It’s amazing how your name can fall off the PR press lists once you leave the stable of a national newspaper. Maybe I’m biased but, guys, this is a bad idea.
When you’ve got twenty years’ experience as a journalist on high quality publications, other editors want you to write for them.
Since leaving The Telegraph last year I’ve been writing for a slew of national press publications – The Observer Magazine, both the Financial Times and its luxury supplement How To Spend It, Sunday Times Style, The Gentlewoman, Stylist, guardian.co.uk, vogue.co.uk.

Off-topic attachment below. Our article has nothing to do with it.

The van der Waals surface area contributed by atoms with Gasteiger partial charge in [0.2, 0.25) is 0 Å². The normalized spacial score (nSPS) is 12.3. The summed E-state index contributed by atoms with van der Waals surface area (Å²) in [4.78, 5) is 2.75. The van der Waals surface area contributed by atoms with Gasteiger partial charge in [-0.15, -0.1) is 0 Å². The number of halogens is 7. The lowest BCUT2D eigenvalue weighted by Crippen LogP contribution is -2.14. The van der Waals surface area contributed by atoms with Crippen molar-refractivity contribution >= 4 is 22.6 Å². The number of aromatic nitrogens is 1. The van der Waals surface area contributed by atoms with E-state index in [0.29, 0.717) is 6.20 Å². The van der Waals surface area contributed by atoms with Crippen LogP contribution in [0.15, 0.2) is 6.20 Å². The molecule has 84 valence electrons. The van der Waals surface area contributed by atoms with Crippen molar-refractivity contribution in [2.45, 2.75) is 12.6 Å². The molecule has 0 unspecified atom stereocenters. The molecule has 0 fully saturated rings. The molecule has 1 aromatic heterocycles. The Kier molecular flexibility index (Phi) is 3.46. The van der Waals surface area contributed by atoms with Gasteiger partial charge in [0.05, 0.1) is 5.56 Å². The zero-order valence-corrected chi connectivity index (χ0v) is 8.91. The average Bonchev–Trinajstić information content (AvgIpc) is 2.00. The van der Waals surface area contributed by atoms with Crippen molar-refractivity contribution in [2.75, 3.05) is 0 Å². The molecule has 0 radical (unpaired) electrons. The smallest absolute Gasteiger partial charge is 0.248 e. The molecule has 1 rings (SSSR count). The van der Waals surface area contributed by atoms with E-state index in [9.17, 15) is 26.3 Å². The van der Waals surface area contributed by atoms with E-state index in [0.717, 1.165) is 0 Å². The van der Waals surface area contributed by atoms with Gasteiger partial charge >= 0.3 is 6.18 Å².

Pretty good titles, right? I’m guessing your clients probably wouldn’t mind being in some of those. I’ve also written for and edited Soho House Group publications and we know what a sophisticated global audience you can target there.
What I’m saying is that the reach of a good freelance journalist is potentially huge. We work our ideas hard. If a pitch doesn’t work for one publication we’ll tailor it for another and try them. So you’re missing a trick if you don’t nurture your relationship with them.
This is not a call out for breakfast invitations or a plea for irrelevant press releases (much as I love a luxury hotel, I NEVER write about them), but just a suggestion that you keep your contacts up to date and freelancers as informed as the in-house editorial teams. A well-written release direct to the in-box of a connected freelance journalist could reap rewards.